Prediction of severe chest injury using natural language processing from the electronic health record

Sujay Kulshrestha*, Dmitriy Dligach, Cara Joyce, Marshall S. Baker, Richard Gonzalez, Ann P. O'Rourke, Joshua M. Glazer, Anne Stey, Jacqueline M. Kruser, Matthew M. Churpek, Majid Afshar

*Corresponding author for this work

Research output: Contribution to journalArticlepeer-review


Introduction: Trauma injury severity scores are currently calculated retrospectively from the electronic health record (EHR) using manual annotation by certified trauma coders. Natural language processing (NLP) of clinical documents in the EHR may enable automated injury scoring. We hypothesize that NLP with machine learning can discriminate between cases of severe and non-severe injury to the thorax after trauma. Methods: Clinical documents from a trauma center were examined between 2014 and 2018. Severe chest injury was defined as a thorax abbreviated injury score (AIS) >2 and served as the reference standard for supervised learning. Free text unigrams and concept unique identifiers (CUIs) from the Unified Medical Language Systems (UMLS) were extracted from clinical documents collected at one hour, four hours, and eight hours after patient arrival to the emergency department. Logistic regression models with elastic net regularization were tuned to maximize area under the receiver operating characteristic curve (AUROC) using 10-fold cross-validation on the training dataset (80%) and tested on a hold-out 20% dataset. Results: There were 6,891 traumas that met inclusion criteria. The complete data corpus consisted of 473,694 documents. Models trained using the first hour of data had a mean AUROC of 0.88 (95%CI [0.86, 0.89]); model discrimination and reclassification from the first hour significantly improved after eight hours with a mean AUROC of 0.94 (95%CI [0.93, 0.95]). Performance of models using CUIs were similar to unigrams (p>0.05). Models demonstrated excellent clinical face validity. Conclusions: Both CUIs and unigrams demonstrated excellent discrimination in predicting severity of chest injury using the first eight hours of clinical documents. Our model demonstrates that automated anatomical injury scoring is feasible and may be used for aggregation of data for trauma research and quality programs.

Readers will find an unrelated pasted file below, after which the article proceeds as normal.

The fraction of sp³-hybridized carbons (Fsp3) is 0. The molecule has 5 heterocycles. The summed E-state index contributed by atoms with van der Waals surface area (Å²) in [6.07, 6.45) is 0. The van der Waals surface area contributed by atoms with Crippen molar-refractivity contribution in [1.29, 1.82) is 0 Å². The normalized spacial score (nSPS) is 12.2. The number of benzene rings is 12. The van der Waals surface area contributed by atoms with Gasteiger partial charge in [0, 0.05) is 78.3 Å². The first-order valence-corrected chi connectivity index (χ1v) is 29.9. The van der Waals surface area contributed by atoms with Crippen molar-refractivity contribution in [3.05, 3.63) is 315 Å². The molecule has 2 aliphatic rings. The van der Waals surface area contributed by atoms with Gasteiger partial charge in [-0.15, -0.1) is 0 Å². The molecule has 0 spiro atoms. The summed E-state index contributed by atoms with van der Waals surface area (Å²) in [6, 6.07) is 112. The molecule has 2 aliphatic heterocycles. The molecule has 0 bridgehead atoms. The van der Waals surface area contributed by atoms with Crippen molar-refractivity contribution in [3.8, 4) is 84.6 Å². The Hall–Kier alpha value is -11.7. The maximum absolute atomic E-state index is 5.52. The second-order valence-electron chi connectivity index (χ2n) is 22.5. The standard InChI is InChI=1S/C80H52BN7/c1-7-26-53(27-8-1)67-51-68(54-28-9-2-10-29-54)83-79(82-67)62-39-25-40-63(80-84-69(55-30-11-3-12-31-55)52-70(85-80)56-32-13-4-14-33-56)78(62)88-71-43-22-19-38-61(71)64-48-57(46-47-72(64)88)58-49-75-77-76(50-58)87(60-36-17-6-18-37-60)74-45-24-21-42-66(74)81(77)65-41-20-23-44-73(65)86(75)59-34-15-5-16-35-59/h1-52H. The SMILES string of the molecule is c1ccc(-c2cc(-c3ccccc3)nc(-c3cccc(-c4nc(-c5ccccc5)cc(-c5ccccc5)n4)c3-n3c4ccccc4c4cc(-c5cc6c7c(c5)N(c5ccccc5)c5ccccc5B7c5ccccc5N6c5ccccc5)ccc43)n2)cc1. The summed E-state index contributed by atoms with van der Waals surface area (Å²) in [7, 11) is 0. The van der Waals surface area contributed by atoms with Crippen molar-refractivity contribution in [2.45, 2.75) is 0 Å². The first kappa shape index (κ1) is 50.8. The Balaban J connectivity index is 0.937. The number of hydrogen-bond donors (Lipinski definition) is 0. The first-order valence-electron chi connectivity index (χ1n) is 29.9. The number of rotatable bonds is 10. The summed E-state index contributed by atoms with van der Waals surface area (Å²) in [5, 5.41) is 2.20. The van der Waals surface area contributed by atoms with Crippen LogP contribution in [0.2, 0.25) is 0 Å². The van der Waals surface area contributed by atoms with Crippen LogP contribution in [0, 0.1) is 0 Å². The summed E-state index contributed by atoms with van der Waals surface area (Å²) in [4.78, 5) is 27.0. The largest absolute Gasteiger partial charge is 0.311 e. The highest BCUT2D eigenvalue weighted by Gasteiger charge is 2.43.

Original languageEnglish (US)
Pages (from-to)205-212
Number of pages8
Issue number2
StatePublished - Feb 2021


  • Machine learning
  • Natural language processing
  • Trauma
  • Trauma registry

ASJC Scopus subject areas

  • Emergency Medicine
  • Orthopedics and Sports Medicine

Fingerprint Dive into the research topics of 'Prediction of severe chest injury using natural language processing from the electronic health record'. Together they form a unique fingerprint.

Cite this